Sir John French’s despatch on the fighting at Neuve Chapelle is the one topic of conversation. On March 10th an official statement was issued that the British Army had taken the important village of Neuve Chapelle and had captured a thousand prisoners and some machine-guns. Two days afterwards a British official despatch described the magnitude of the victory, the effectiveness of our heavy artillery, and the defeat and heavy loss of the Germans when they attempted counterattacks.
The enemy for the time being was ‘beaten and on the run’. The whole incident was painted in couleur de rose. There was an outburst of national rejoicing. Then suddenly the rejoicing paused. Casualty figures were published in daily instalments, and were surprisingly heavy. Rumours spread from mouth to mouth. Every man one met had some fresh story to tell, stories not in keeping with the official description. Many of them were false – but they fell like a pall on the public mind.
Now Sir John French has given us the real story, and not before it was time. His long despatch is a splendid tribute to the courage and devotion of the British Army, and it records a real victory. But it is very different from the tale told in the first accounts.
The advance was a success. The Germans were, for the moment, overwhelmed. We might have swept right through, far on the road to Lille. It was clearly Sir John French’s intention that the Cavalry Brigade should pour through the breach in the German lines and get the enemy on the run. But our reserves were not brought up in time. The net result was that our real gain – a very important gain – was made during the first three hours of the three days’ battle. We did splendidly. But anyone who studies Sir John French’s despatch with insight can see that his aim was not to capture a village, but to advance on Lille itself. And, but for the unfortunate mist, he would probably have done so.
WHY NOT TRUST THE PEOPLE? Had the real story been told to us at the beginning, all would have been much better.
When the big advance comes, the big advance that would have started at Neuve Chapelle had things gone as well as was hoped, losses will be much greater. The nation will not shrink back. But our authorities would be well advised not to try to blind the public, even for a time, by telling of the victories and glossing over reverses.
The nation as a whole had no intention of shrinking back. It was clear to most people that the war which optimists had predicted would be ‘over by Christmas’ would be no brief affair and that it would take a good deal more than flag-waving enthusiasm to win it. Neuve Chapelle kindled a new spirit of resolve. Many men who had hesitated to join the army now hastened to enlist, and mothers and wives, fathers and sisters, uncles and aunts, redoubled their efforts to find ways of ‘doing their bit’.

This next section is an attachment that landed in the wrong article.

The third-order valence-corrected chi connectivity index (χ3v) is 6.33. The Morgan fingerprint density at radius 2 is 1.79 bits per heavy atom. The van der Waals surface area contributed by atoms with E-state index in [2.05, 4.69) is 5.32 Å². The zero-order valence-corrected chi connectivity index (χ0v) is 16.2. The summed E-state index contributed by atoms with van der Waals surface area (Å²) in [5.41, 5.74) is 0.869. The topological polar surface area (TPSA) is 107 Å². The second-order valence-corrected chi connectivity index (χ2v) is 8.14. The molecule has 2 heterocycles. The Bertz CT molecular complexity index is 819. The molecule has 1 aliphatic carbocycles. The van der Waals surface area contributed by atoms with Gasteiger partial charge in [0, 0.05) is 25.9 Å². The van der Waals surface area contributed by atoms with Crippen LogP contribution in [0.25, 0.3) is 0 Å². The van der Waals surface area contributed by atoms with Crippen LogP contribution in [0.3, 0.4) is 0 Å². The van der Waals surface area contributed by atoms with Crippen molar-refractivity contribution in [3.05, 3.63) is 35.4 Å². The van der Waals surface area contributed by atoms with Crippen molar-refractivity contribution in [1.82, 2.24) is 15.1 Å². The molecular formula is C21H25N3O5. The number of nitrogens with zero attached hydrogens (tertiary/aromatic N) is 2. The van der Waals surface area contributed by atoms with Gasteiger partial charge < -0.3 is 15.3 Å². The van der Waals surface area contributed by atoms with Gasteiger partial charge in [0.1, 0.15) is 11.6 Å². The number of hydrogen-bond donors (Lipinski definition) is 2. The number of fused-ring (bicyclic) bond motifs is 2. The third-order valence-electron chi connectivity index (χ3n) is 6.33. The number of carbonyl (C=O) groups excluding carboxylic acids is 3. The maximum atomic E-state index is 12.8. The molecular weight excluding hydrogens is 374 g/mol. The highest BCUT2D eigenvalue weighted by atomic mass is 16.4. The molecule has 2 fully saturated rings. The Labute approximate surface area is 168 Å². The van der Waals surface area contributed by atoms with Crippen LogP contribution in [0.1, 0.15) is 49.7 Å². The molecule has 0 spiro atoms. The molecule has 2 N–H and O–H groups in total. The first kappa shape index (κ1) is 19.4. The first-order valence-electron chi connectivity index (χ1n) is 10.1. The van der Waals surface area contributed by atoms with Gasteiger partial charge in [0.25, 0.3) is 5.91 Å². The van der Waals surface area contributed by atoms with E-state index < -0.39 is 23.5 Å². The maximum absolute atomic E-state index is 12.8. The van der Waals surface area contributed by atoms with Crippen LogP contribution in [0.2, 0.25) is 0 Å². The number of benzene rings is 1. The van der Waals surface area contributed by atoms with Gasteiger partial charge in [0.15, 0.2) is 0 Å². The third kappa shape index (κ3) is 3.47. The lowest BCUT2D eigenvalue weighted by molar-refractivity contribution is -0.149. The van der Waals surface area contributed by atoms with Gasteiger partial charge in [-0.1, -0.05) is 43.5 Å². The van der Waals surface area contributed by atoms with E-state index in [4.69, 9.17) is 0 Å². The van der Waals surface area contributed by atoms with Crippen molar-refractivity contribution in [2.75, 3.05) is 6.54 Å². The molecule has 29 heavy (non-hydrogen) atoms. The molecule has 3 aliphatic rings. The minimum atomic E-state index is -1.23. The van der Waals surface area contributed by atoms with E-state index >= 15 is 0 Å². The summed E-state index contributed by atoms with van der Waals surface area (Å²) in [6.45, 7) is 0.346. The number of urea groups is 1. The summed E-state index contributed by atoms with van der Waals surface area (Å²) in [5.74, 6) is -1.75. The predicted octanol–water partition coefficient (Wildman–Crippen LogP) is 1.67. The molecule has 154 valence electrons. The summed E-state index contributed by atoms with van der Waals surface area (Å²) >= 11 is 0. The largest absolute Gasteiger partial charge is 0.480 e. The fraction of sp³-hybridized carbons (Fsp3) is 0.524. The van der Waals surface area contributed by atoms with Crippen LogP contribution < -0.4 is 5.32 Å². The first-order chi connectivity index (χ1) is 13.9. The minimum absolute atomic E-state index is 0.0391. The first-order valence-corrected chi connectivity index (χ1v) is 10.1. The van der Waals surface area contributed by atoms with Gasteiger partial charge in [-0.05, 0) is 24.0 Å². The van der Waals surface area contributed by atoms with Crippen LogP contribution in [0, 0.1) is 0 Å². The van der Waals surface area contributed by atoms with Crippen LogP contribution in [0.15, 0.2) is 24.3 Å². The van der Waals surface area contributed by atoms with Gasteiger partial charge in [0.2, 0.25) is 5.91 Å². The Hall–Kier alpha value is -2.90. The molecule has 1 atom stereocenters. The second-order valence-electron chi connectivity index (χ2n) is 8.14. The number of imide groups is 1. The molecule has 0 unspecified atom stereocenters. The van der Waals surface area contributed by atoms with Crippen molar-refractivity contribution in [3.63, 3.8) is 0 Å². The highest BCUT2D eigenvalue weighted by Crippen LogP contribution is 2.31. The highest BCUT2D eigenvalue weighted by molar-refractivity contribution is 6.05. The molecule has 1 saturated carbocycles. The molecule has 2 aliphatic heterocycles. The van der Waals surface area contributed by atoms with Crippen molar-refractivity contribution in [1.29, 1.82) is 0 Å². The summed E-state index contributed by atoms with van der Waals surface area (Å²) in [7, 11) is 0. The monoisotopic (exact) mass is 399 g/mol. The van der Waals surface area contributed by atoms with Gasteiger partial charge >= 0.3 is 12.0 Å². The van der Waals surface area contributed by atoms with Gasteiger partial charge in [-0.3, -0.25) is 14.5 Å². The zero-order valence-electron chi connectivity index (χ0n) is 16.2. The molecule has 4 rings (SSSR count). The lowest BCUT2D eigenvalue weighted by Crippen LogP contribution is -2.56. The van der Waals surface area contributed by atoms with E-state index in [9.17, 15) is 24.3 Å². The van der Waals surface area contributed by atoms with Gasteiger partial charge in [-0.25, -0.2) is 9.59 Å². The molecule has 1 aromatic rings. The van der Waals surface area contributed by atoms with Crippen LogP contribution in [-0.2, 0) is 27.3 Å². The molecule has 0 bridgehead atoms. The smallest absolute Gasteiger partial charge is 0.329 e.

The needs of the army were great and the personal columns of local and national newspapers were flooded with appeals. For flint-and-tinder lighters for the troops in the trenches, where smokers were many but matches were scarce and a naked flame might attract the unwelcome attention of the enemy. For dressinggowns, pyjamas, hot-water bottles for the wounded, and gramophones to cheer the lonely vigils of ships’ companies at sea. And for money, money, money. Money to buy stoves and boilers to provide hot baths for troops coming out of the lines. Money for canteens and rest-huts. Money for splints and surgical dressings. Money for comforts of every possible kind. The public were urged to dig so deep and for so many worthy causes that fund-raisers had to exercise a good deal of imagination to make their particular cause stand out among the thousand others that were equally likely to wring cash from a public-spirited citizen’s pocket. The ultimate in personal appeals was directed to the nation’s dogs and cats:
DOGS and CATS of the EMPIRE! The Kaiser said, ‘Germany will fight to last dog and cat.’ Will British dogs and cats give 6d. each to provide Y.M.C.A. Soldiers’ Hut in France?
Lady Bushman, who started an ambulance fund, came up with a winner. Her idea was that every ambulance should be known by a particular feminine Christian name and that every woman of the same name should contribute to its cost. This idea was appealing and it caught on like wildfire.
HILDAS – Miss HILDA WARDELL-YERBURGH, Hoole Hall, Chester, and Miss HILDA SMALLWOOD, 14 Oxford Terrace, Hyde Park, have joined forces in collecting for the HILDA AMBULANCE at Lady Bushman’s suggestion, and will be very grateful if all HILDAS will send donations, however small, to either address.